100_3263 copyThere was excitement in the house this week when I brought home the groceries. I had bought grapes! It generally only happens once a year, during the short Australian grape season. By the time I next go to the store, in three or four weeks, the season will be over, and the grapes will be from California.

There’s nothing wrong with Californian grapes, but I cringe at the idea of buying fresh produce that’s been transported all that way. True, the Australian grapes have travelled quite a distance, but they are the closest commercial table grapes available, and I reckon once a year I can splurge on them.

I’m not a locavore zealot, but I try to minimise the environmental impact of my food choices, and minimising the distance my food has travelled is part of that. So I gaze dreamily as I pass by the Ecuadorean mangoes and American pecans in the store. I use the Canadian maple syrup sparingly, and spend twice as much to buy canned tomatoes from New Zealand rather than Italy. When I do buy food from distant lands, I try to make my purchases as responsible as possible, mentally making up for the food miles expended—buying fair trade, organic products wherever possible.

In making these choices, I’ve discovered some wonderful things. Homemade jam and fruit butters are much better on pancakes than maple syrup. Locally produced olive oil is among the best I’ve ever tasted. Honey is a nicely flavourful substitute for cane sugar. And New Zealand oranges knock the socks off anything grown by Sunkist.

Would I still love a big, meaty mango? Yep, and some days I’m sorely tempted by them. But I’ve eaten mangoes in Panama, where they grew on a tree overhanging the house. My memory of mangoes is almost certainly better than a mango that was picked several months ago and hauled half way round the world. Do I long for grapes more than once a year? Of course, but perhaps, by restricting myself to the most local grapes possible, I enjoy them more when I do have them. And do I occasionally just say, “to hell with it,” and buy a pineapple from who knows where? Absolutely, but I like to think of those environmentally costly things as the treats they probably should be, and spend most of my time enjoying my local riches instead.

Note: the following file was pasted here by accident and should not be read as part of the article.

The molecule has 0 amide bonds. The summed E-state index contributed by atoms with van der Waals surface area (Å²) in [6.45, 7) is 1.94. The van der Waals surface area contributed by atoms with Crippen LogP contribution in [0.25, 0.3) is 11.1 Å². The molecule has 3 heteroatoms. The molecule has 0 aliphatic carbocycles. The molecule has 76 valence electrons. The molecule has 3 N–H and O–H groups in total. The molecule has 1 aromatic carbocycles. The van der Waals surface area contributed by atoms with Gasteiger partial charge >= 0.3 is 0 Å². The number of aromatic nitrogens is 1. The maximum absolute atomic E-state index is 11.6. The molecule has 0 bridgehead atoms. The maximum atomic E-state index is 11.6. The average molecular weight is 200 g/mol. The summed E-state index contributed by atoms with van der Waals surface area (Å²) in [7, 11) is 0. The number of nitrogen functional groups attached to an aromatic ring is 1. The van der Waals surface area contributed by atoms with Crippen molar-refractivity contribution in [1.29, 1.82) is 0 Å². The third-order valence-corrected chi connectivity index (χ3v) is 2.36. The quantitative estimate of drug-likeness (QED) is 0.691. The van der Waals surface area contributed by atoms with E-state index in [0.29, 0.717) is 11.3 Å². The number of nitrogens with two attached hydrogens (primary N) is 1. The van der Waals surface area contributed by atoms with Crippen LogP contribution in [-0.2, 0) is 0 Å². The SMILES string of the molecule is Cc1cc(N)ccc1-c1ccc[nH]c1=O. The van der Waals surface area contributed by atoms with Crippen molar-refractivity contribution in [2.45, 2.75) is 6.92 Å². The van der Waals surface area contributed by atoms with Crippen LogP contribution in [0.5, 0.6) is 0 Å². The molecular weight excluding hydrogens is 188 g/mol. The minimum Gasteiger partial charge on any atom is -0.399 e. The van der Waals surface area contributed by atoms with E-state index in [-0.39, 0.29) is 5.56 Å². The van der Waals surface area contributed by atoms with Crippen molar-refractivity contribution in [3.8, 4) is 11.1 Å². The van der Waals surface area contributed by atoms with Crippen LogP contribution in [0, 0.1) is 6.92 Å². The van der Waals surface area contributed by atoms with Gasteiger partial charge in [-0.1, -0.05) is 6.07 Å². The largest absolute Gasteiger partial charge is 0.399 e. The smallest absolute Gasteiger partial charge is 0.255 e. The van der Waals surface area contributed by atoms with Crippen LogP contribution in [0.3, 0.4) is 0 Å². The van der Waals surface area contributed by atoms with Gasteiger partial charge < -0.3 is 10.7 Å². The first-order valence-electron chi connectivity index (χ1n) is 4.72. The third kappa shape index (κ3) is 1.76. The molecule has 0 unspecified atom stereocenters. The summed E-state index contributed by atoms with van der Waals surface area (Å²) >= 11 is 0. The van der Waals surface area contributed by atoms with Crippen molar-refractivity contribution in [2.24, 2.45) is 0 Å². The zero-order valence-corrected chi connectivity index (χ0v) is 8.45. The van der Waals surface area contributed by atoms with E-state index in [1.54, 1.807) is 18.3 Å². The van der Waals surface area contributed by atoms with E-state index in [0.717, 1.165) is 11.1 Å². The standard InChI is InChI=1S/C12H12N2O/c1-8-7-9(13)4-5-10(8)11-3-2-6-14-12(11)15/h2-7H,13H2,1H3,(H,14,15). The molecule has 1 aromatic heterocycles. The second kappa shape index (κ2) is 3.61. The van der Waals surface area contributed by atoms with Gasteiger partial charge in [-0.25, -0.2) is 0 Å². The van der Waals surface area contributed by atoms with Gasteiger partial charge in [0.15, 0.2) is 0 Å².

Favourite Kitchen Tools: wooden spoons

Lia's spoonsmWe have a good half dozen wooden spoons sitting in the crock on the kitchen counter. They are some of the most heavily used tools in the kitchen, and the first thing I reach for whether I’m stirring pasta, potato soup, or sizzling onions.

The very best spoon is the one my daughter carved for me. Its smooth finish, beautifully rounded bowl, and attractive handle speak to her perseverance and attention to detail. It is a lovely, functional piece of art, and it makes me smile every time I use it. Can’t ask more of a spoon!

Speculaas

100_3249 copyA couple of years ago, I got The Gourmet Cookie Book for Christmas. I immediately loved the book just for its stunningly elegant graphic design. It’s a book worth having, even if you never make a single recipe out of it, because it is a piece of art all by itself. It took me a while to get around to making the cookies, but every recipe I’ve tried has been good so far.

Yesterday, I made Speculaas (Saint Nicholas Cookies) from this book. I think I’ve found my new favourite cookie. These lovely biscuits combine the best of biscotti, rusks, and gingerbread in a highly dunkable package! I made the recipe straight from the book:

Combine in a medium bowl:

3 cups flour

4 tsp baking powder

1 Tbsp cinnamon

1 tsp cloves

1 tsp nutmeg

½ tsp ground aniseed

½ tsp ground ginger

½ tsp salt

Beat in a large bowl until light and fluffy:

1 cup butter

1 ½ cups brown sugar

Stir in:

3 Tbsp milk

Gradually add the flour mixture to the butter mixture, stirring until it is well combined. Form the dough into a ball and knead on a well floured board. Roll into a rectangle ¼-inch thick, and cut into rectangles 2 ½ inches by 1 ½ inches with a knife or cutter (I used my bench scraper, and it did a lovely job). Place the rectangles on a buttered cookie sheet, decorate with blanched almonds, halved or slivered (press the almonds gently into the dough), and brush them with lightly beaten egg white.

Bake at 375°F for 12 to 15 minutes, or until browned and firm.